Many in government and the military may see drones as the ‘perfect weapons for a war weary nation on a tight budget’, as one journalist recently put it. They are much cheaper than traditional piloted aircrafts, they enable the military to undertake armed attacks at little or no risk and their use is more easily kept secret. However both the military and the drone industry recognise that a major obstacle to the continued use of drones – in particular their use for non-military security and surveillance purposes – is the ‘public perception’ of drones. They recognise, as they put it, that the public has a ‘natural scepticism’ about the use of unmanned drones. It’s no coincidence then that we have seen a steady rise in stories about how drones and other unmanned systems could potentially be used for good purposes such as search and rescue, wildlife monitoring and environmental surveys; the idea of the ‘killer drone’ needs to be overcome.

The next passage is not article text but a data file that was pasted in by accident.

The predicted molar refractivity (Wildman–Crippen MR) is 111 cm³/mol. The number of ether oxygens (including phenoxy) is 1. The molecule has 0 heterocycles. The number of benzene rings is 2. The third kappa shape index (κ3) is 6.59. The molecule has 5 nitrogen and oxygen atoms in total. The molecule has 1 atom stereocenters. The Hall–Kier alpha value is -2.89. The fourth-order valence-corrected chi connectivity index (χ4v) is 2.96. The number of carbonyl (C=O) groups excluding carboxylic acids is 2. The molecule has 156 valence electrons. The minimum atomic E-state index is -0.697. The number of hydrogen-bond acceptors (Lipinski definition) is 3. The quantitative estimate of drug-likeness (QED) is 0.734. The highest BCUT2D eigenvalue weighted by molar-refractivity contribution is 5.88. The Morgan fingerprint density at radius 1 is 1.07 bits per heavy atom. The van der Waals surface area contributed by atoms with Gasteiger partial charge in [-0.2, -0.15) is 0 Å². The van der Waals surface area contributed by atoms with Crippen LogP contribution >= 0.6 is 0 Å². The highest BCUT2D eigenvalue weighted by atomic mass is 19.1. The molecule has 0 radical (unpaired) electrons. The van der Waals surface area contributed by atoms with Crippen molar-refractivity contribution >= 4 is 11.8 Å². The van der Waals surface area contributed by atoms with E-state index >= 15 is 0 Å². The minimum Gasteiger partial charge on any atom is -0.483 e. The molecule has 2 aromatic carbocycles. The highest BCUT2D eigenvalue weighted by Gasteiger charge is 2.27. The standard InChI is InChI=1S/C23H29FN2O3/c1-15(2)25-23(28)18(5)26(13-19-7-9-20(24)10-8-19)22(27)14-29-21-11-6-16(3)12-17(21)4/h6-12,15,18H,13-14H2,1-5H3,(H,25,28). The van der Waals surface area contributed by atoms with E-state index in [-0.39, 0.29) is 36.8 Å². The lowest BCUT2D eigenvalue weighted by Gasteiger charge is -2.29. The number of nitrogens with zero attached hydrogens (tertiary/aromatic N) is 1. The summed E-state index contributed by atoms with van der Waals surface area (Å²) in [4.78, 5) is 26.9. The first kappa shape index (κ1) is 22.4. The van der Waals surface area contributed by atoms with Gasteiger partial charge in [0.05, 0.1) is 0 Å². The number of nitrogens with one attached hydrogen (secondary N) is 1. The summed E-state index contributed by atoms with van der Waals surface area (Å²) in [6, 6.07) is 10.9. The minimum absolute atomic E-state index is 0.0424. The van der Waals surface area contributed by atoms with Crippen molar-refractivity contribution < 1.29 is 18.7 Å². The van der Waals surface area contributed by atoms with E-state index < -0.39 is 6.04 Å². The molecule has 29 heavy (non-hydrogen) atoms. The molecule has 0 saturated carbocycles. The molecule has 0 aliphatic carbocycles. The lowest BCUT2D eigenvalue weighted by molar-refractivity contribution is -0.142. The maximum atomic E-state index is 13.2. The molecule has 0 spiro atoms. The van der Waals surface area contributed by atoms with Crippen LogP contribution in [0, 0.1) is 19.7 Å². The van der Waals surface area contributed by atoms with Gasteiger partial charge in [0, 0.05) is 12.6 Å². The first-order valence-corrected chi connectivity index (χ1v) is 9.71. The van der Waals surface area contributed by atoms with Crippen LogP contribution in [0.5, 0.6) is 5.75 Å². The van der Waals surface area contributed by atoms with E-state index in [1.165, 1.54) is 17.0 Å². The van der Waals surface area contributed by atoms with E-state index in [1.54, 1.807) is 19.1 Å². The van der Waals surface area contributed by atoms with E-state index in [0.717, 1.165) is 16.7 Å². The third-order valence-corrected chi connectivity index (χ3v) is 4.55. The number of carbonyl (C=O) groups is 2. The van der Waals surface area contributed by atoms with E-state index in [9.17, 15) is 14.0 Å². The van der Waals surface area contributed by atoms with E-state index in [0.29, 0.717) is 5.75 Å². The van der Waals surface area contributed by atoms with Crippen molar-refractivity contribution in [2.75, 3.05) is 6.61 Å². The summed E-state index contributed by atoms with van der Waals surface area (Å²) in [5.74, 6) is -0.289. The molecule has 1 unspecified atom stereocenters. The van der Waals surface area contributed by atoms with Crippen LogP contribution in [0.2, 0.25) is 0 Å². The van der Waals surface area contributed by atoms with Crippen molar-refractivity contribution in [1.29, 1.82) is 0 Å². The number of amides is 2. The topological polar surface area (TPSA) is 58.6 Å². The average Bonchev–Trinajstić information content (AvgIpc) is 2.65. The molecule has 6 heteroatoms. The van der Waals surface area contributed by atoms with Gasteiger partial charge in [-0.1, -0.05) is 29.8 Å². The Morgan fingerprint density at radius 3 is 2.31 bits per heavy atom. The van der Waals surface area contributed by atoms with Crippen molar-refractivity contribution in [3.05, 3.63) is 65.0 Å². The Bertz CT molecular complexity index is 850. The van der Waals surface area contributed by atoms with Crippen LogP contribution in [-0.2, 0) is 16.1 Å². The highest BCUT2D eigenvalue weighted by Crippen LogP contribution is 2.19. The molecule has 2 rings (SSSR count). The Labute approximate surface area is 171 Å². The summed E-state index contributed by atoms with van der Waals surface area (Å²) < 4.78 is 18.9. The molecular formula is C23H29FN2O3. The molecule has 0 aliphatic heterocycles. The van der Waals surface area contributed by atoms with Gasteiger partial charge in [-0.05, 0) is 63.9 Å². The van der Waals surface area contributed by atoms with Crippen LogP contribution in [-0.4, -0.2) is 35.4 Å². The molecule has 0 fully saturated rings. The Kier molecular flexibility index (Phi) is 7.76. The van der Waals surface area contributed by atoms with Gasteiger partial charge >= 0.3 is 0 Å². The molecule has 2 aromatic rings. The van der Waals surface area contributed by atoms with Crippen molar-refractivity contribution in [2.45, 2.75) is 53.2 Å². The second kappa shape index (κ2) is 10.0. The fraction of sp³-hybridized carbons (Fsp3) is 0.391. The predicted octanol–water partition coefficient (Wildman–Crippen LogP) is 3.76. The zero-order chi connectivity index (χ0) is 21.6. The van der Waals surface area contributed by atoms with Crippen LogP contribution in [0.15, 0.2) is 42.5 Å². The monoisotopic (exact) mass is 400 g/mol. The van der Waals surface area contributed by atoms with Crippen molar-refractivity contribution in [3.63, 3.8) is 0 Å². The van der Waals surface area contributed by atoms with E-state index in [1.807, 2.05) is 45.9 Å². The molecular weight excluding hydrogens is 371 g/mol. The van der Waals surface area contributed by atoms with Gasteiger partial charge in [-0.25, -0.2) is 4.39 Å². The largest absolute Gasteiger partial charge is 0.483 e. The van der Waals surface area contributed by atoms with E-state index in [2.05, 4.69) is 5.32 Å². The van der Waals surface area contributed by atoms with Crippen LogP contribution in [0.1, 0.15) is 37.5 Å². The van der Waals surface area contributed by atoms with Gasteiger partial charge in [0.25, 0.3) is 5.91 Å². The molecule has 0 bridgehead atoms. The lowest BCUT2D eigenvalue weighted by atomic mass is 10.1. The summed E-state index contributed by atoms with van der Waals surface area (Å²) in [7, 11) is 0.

A bleak future of armed autonomous drones waging war around the globe is seemingly just a short step away. The time has come to have a serious debate about how to prevent such a future and ensure that drone technology is used for good not ill.